There are lots of things around you that can increase the intensity of the sun’s rays. Water, snow, white sandy beaches, and even cloud cover can reflect the sun’s rays back at you and cause serious sunburns, so keep an eye out. Seek shade, and if it’s not available refer back to number 2 and apply and reapply often!
6. If your Doctor Says No, Listen
Many people take medications that make them more sensitive to the sun (I honestly was shocked about this one), so if your doctor prescribes you any antibiotics, anti-inflammatories, antifungals, or blood pressure medications, they might also give you instructions not to spend time in direct sunlight. Procedures like chemotherapy or laser hair removal can make you extra sensitive to the sun too and in some terrible cases have irreversible or unrecoverable side effects. Don’t take your doctor lightly.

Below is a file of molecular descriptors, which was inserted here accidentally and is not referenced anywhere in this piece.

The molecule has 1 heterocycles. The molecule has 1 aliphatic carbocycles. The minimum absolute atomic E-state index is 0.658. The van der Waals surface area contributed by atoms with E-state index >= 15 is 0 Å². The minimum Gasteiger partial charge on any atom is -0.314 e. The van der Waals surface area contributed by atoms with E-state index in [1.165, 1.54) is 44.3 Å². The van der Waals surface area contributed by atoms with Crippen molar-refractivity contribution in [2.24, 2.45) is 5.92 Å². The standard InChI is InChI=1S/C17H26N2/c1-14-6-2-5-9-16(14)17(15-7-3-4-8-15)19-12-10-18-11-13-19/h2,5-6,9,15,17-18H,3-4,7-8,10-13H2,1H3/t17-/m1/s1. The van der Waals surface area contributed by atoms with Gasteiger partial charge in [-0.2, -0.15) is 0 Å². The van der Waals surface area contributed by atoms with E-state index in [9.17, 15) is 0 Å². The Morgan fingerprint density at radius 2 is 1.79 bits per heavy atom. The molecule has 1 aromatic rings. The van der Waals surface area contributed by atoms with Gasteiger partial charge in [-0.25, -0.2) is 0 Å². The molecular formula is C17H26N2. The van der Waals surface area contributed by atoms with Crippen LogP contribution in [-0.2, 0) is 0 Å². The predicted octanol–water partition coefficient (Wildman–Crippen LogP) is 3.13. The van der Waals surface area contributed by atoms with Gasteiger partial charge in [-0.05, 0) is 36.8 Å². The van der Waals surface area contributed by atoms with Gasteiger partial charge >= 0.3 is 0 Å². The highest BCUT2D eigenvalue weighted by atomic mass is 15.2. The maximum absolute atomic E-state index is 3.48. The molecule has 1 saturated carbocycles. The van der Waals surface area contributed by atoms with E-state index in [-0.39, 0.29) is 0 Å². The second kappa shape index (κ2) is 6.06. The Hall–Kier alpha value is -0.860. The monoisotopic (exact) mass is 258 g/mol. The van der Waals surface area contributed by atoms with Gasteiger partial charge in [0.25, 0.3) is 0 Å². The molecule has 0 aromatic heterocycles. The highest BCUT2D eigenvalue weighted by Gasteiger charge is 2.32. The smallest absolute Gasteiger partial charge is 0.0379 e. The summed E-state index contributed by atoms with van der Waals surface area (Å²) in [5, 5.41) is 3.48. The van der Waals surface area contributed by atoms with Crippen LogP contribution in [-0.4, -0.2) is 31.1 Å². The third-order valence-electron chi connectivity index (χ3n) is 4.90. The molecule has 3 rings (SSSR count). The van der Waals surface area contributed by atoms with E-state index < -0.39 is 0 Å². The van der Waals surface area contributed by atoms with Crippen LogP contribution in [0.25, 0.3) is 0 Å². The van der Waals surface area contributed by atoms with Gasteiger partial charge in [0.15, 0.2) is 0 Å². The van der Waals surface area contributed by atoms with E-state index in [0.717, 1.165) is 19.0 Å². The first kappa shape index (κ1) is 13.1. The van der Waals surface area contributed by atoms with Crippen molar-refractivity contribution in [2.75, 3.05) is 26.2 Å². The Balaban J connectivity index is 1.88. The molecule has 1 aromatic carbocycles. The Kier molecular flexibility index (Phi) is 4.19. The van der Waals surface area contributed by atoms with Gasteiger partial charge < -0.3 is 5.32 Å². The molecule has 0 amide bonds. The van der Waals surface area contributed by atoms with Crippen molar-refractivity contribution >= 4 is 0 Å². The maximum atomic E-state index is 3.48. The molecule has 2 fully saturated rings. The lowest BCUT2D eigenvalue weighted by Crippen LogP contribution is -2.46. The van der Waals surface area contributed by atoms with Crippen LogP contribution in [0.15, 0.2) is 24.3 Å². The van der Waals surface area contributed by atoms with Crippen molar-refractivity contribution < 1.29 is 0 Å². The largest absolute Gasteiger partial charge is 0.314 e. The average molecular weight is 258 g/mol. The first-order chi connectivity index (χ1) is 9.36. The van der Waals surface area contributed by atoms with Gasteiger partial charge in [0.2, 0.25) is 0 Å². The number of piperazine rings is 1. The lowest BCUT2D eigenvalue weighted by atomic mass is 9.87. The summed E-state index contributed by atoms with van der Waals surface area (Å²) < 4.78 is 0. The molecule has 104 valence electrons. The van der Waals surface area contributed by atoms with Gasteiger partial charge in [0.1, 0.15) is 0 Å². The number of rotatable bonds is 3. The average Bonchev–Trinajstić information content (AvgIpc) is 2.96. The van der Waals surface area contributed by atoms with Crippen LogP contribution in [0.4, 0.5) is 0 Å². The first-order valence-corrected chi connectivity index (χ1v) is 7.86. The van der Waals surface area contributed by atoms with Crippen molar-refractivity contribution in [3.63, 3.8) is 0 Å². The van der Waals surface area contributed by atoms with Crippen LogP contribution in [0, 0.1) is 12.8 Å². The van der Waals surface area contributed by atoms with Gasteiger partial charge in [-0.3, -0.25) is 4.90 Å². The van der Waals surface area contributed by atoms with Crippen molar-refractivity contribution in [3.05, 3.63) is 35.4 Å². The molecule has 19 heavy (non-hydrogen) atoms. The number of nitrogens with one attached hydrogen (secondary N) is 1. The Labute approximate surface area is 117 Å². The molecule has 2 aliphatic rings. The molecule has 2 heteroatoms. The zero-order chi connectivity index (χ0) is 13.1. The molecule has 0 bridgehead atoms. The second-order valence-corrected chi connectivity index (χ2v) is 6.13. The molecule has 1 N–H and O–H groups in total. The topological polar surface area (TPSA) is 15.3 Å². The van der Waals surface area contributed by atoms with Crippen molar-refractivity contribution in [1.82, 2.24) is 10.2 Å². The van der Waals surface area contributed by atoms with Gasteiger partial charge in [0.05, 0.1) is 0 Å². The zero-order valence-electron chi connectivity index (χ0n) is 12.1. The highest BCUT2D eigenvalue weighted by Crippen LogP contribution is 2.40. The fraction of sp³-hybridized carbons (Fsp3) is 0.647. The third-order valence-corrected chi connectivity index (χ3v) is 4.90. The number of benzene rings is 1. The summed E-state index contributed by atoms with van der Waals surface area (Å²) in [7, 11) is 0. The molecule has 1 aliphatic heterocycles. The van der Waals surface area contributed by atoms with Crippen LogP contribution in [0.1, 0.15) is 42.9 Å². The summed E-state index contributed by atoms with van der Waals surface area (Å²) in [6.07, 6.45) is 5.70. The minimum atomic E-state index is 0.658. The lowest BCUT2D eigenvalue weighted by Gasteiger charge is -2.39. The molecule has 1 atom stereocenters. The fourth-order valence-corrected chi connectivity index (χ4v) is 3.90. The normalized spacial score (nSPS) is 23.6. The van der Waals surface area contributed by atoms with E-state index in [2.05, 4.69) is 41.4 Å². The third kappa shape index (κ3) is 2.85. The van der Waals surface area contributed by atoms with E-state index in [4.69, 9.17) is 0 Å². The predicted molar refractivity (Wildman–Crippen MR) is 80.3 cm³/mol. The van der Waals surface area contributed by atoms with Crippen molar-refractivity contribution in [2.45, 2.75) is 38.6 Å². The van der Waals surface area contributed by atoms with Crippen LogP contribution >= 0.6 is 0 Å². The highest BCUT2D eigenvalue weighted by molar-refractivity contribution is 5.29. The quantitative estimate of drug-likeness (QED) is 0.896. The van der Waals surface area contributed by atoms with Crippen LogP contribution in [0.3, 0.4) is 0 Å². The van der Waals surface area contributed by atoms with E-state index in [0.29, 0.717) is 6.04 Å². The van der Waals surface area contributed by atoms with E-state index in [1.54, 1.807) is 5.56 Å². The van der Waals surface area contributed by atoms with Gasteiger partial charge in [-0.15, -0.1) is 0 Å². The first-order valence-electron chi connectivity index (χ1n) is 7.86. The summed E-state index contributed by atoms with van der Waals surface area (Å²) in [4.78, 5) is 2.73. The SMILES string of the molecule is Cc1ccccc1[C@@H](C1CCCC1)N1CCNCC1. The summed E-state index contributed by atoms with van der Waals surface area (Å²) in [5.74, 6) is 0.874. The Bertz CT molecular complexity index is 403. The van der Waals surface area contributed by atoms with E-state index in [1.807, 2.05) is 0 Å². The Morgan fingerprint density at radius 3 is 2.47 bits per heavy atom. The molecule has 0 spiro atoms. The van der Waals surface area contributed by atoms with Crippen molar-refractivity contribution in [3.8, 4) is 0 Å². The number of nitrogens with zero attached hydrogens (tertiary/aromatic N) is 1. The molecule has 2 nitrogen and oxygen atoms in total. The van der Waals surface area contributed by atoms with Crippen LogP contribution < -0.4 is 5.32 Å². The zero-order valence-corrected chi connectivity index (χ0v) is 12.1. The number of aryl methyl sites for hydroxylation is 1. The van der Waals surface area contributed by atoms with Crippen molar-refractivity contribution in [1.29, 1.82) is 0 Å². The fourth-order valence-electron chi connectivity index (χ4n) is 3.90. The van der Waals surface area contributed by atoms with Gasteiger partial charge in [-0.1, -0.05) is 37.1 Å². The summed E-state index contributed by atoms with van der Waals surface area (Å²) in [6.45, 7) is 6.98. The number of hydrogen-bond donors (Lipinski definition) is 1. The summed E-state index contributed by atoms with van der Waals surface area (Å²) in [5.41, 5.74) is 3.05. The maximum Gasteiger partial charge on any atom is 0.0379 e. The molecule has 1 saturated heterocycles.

7. Avoid Tanning Beds
I know, I know. Guilty – I’ll be the first to admit I’m guilty. No matter how much you want that deep, beautiful bronze glow to go with your bikini, tanning beds and tanning lamps will expose you to harmful UVA and UVB rays that can cause permanent skin damage. If you MUST, be more inclined towards a spray tan and red light therapy as your substitute. But as a general rule, just say no to tanning salons and embrace the beautiful outdoors.
8. Protect Your Kids
Small children are especially vulnerable to sunburns since they spend so much time outside. In our 9 Things You Didn’t Know About Skin blog, we talk melanin production – kids also simply produce less melanin, and are therefore at higher risk to the harmful side effects of the sun’s rays.